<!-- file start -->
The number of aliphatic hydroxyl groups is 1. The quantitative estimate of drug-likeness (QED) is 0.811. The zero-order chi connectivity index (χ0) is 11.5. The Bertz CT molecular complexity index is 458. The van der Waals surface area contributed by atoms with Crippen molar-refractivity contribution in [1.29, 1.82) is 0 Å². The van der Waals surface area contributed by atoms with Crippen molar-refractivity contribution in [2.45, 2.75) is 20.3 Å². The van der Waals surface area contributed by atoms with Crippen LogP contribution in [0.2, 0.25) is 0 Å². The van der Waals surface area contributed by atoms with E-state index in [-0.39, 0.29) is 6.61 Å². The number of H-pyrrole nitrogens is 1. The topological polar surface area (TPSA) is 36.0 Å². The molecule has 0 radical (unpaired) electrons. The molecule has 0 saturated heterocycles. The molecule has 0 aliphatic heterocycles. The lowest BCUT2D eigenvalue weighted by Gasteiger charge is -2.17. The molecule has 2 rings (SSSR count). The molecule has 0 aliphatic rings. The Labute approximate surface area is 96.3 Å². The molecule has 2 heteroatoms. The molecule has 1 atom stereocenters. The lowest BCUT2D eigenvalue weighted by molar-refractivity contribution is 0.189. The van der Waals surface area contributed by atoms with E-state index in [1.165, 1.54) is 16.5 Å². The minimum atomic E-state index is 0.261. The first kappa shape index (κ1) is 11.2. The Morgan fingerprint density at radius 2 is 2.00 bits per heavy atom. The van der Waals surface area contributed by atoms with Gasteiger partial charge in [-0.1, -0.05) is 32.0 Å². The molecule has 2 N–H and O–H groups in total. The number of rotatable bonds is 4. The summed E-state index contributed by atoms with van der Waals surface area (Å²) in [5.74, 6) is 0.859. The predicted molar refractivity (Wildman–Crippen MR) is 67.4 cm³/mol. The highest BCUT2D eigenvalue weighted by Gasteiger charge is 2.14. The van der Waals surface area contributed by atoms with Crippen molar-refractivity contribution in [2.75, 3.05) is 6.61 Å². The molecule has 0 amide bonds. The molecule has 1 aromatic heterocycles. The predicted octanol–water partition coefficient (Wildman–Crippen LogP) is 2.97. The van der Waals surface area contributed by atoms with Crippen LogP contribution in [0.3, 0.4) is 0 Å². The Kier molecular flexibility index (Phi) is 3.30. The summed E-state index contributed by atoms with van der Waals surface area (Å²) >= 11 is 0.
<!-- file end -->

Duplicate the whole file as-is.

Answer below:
The number of aliphatic hydroxyl groups is 1. The quantitative estimate of drug-likeness (QED) is 0.811. The zero-order chi connectivity index (χ0) is 11.5. The Bertz CT molecular complexity index is 458. The van der Waals surface area contributed by atoms with Crippen molar-refractivity contribution in [1.29, 1.82) is 0 Å². The van der Waals surface area contributed by atoms with Crippen molar-refractivity contribution in [2.45, 2.75) is 20.3 Å². The van der Waals surface area contributed by atoms with Crippen LogP contribution in [0.2, 0.25) is 0 Å². The van der Waals surface area contributed by atoms with E-state index in [-0.39, 0.29) is 6.61 Å². The number of H-pyrrole nitrogens is 1. The topological polar surface area (TPSA) is 36.0 Å². The molecule has 0 radical (unpaired) electrons. The molecule has 0 saturated heterocycles. The molecule has 0 aliphatic heterocycles. The lowest BCUT2D eigenvalue weighted by Gasteiger charge is -2.17. The molecule has 2 rings (SSSR count). The molecule has 0 aliphatic rings. The Labute approximate surface area is 96.3 Å². The molecule has 2 heteroatoms. The molecule has 1 atom stereocenters. The lowest BCUT2D eigenvalue weighted by molar-refractivity contribution is 0.189. The van der Waals surface area contributed by atoms with E-state index in [1.165, 1.54) is 16.5 Å². The minimum atomic E-state index is 0.261. The first kappa shape index (κ1) is 11.2. The Morgan fingerprint density at radius 2 is 2.00 bits per heavy atom. The van der Waals surface area contributed by atoms with Gasteiger partial charge in [-0.1, -0.05) is 32.0 Å². The molecule has 2 N–H and O–H groups in total. The number of rotatable bonds is 4. The summed E-state index contributed by atoms with van der Waals surface area (Å²) in [5.74, 6) is 0.859. The predicted molar refractivity (Wildman–Crippen MR) is 67.4 cm³/mol. The highest BCUT2D eigenvalue weighted by Gasteiger charge is 2.14. The van der Waals surface area contributed by atoms with Crippen molar-refractivity contribution in [2.75, 3.05) is 6.61 Å². The molecule has 0 amide bonds. The molecule has 1 aromatic heterocycles. The predicted octanol–water partition coefficient (Wildman–Crippen LogP) is 2.97. The van der Waals surface area contributed by atoms with Crippen LogP contribution in [0.3, 0.4) is 0 Å². The Kier molecular flexibility index (Phi) is 3.30. The summed E-state index contributed by atoms with van der Waals surface area (Å²) >= 11 is 0.